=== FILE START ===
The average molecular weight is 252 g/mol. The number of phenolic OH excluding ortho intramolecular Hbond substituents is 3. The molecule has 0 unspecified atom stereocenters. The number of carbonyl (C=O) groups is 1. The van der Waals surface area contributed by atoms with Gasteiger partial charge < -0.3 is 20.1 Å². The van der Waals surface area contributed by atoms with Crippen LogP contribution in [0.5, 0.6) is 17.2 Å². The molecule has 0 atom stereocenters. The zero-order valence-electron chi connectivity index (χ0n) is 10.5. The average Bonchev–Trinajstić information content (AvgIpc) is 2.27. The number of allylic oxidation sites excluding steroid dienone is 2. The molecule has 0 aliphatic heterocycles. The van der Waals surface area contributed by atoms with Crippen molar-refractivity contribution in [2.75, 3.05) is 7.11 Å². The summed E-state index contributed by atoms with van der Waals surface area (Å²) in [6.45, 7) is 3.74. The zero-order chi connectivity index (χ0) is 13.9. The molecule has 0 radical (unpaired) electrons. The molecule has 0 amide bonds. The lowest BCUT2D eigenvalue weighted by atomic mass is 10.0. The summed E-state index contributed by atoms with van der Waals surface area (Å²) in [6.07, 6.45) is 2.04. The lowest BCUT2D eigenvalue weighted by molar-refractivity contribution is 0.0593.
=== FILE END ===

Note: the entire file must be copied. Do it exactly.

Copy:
The average molecular weight is 252 g/mol. The number of phenolic OH excluding ortho intramolecular Hbond substituents is 3. The molecule has 0 unspecified atom stereocenters. The number of carbonyl (C=O) groups is 1. The van der Waals surface area contributed by atoms with Gasteiger partial charge < -0.3 is 20.1 Å². The van der Waals surface area contributed by atoms with Crippen LogP contribution in [0.5, 0.6) is 17.2 Å². The molecule has 0 atom stereocenters. The zero-order valence-electron chi connectivity index (χ0n) is 10.5. The average Bonchev–Trinajstić information content (AvgIpc) is 2.27. The number of allylic oxidation sites excluding steroid dienone is 2. The molecule has 0 aliphatic heterocycles. The van der Waals surface area contributed by atoms with Crippen molar-refractivity contribution in [2.75, 3.05) is 7.11 Å². The summed E-state index contributed by atoms with van der Waals surface area (Å²) in [6.45, 7) is 3.74. The zero-order chi connectivity index (χ0) is 13.9. The molecule has 0 radical (unpaired) electrons. The molecule has 0 amide bonds. The lowest BCUT2D eigenvalue weighted by atomic mass is 10.0. The summed E-state index contributed by atoms with van der Waals surface area (Å²) in [6.07, 6.45) is 2.04. The lowest BCUT2D eigenvalue weighted by molar-refractivity contribution is 0.0593.